Helmholtz Gemeinschaft


Breastfeeding is associated with lower risk for multiple sclerosis

Item Type:Article
Title:Breastfeeding is associated with lower risk for multiple sclerosis
Creators Name:Conradi, S. and Malzahn, U. and Paul, F. and Quill, S. and Harms, L. and Then Bergh, F. and Ditzenbach, A. and Georgi, T. and Heuschmann, P. and Rosche, B.
Abstract:BACKGROUND: Multiple sclerosis (MS) is an autoimmune disease with known genetic and environmental susceptibility factors. Breastfeeding has been shown to be protective in other autoimmune diseases. OBJECTIVE: This case-control study analyzed the association of breastfeeding in infancy on the risk of developing MS. METHODS: A case-control study was performed in Berlin of 245 MS patients and 296 population-based controls, who completed a standardized questionnaire on their history and duration of breastfeeding in infancy and demographic characteristics. Univariable and multivariable logistic regression analysis was performed to investigate the association between breastfeeding and MS. The multivariate model was adjusted for age, gender, number of older siblings, number of inhabitants in place of domicile between ages 0 and 6 (categorized in each case), and daycare attendance between ages 0 and 3. RESULTS: In multivariable analysis, breastfeeding showed an independent association with MS (adjusted OR 0.58; p = 0.028). However, with no breastfeeding as reference, the protective effect only emerges after four months of breastfeeding (multivariable analysis for </= four months adjusted OR 0.87; p = 0.614 and for > four months OR 0.51; p = 0.016). CONCLUSION: The results of this case-control study support the hypothesis that breastfeeding is associated with a lower risk of MS. These results are in line with findings of previous studies on other autoimmune diseases, in which breastfeeding was shown to have protective effects.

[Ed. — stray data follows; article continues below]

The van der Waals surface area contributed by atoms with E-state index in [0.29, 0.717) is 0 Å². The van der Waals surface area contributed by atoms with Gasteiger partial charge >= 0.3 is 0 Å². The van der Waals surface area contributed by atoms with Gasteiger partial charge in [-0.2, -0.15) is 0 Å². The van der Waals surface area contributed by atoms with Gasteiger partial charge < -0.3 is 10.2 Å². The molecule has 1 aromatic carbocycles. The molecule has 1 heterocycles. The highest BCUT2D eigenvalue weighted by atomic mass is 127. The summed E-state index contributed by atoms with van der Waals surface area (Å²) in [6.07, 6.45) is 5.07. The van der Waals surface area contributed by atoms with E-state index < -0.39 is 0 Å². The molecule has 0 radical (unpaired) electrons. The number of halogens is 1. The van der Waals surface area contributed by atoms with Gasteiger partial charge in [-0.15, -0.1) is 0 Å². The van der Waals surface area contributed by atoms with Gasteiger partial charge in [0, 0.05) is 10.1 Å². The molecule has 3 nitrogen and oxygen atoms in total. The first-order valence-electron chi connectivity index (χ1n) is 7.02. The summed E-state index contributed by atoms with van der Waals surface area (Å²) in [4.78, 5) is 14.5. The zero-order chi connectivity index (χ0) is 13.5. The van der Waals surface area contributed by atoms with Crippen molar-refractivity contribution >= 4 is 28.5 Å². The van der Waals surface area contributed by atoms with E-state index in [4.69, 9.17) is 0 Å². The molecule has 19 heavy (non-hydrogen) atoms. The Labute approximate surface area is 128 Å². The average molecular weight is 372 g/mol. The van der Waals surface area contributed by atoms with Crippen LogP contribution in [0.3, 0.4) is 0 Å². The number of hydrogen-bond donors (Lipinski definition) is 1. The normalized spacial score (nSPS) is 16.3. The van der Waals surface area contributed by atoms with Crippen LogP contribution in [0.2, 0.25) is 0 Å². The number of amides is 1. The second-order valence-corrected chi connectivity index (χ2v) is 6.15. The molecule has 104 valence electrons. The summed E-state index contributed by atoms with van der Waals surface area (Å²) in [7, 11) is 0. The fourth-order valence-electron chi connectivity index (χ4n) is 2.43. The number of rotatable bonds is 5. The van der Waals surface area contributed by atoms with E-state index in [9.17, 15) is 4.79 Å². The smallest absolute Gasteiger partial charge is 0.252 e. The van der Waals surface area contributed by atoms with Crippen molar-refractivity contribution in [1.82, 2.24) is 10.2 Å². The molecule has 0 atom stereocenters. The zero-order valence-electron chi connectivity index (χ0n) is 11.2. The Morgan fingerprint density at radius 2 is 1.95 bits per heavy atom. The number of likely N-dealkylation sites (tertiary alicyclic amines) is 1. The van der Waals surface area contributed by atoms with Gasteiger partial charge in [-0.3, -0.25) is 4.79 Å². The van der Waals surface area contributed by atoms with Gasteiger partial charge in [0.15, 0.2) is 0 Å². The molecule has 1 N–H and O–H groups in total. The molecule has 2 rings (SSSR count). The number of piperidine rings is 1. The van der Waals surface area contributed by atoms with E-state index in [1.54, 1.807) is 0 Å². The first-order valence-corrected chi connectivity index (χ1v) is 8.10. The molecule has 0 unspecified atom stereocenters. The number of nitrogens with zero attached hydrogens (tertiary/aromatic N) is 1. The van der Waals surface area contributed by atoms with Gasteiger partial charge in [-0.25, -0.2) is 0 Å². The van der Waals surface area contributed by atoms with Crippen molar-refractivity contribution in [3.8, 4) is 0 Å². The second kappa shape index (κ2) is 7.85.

Keywords:Multiple Sclerosis, Risk Factors, Breastfeeding
Source:Multiple Sclerosis Journal
Publisher:Sage Publications
Page Range:553-558
Date:April 2013
Official Publication:https://doi.org/10.1177/1352458512459683
PubMed:View item in PubMed

Repository Staff Only: item control page

Open Access
MDC Library